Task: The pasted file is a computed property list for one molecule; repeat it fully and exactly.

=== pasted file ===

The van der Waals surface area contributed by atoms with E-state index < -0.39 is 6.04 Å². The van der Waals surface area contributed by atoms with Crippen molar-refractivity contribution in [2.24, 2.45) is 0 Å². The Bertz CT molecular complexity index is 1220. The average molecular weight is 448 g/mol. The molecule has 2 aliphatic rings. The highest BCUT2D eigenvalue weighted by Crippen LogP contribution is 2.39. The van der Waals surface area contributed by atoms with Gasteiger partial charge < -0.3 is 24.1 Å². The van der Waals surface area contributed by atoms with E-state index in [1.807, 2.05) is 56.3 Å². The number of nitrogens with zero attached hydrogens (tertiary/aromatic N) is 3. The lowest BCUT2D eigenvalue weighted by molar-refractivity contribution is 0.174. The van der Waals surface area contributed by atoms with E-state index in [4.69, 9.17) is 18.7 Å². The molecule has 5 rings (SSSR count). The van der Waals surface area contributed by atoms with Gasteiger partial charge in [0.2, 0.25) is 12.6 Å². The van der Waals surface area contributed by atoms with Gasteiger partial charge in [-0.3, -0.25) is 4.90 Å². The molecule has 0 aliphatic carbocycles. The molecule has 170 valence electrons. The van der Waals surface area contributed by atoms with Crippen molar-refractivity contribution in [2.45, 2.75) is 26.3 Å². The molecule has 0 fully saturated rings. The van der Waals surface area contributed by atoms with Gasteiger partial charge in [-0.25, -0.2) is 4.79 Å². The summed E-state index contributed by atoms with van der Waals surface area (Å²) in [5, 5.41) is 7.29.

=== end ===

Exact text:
The van der Waals surface area contributed by atoms with E-state index < -0.39 is 6.04 Å². The van der Waals surface area contributed by atoms with Crippen molar-refractivity contribution in [2.24, 2.45) is 0 Å². The Bertz CT molecular complexity index is 1220. The average molecular weight is 448 g/mol. The molecule has 2 aliphatic rings. The highest BCUT2D eigenvalue weighted by Crippen LogP contribution is 2.39. The van der Waals surface area contributed by atoms with Gasteiger partial charge < -0.3 is 24.1 Å². The van der Waals surface area contributed by atoms with E-state index in [1.807, 2.05) is 56.3 Å². The number of nitrogens with zero attached hydrogens (tertiary/aromatic N) is 3. The lowest BCUT2D eigenvalue weighted by molar-refractivity contribution is 0.174. The van der Waals surface area contributed by atoms with E-state index in [4.69, 9.17) is 18.7 Å². The molecule has 5 rings (SSSR count). The van der Waals surface area contributed by atoms with Gasteiger partial charge in [0.2, 0.25) is 12.6 Å². The van der Waals surface area contributed by atoms with Gasteiger partial charge in [-0.3, -0.25) is 4.90 Å². The molecule has 0 aliphatic carbocycles. The molecule has 170 valence electrons. The van der Waals surface area contributed by atoms with Crippen molar-refractivity contribution in [2.45, 2.75) is 26.3 Å². The molecule has 0 fully saturated rings. The van der Waals surface area contributed by atoms with Gasteiger partial charge in [-0.25, -0.2) is 4.79 Å². The summed E-state index contributed by atoms with van der Waals surface area (Å²) in [5, 5.41) is 7.29.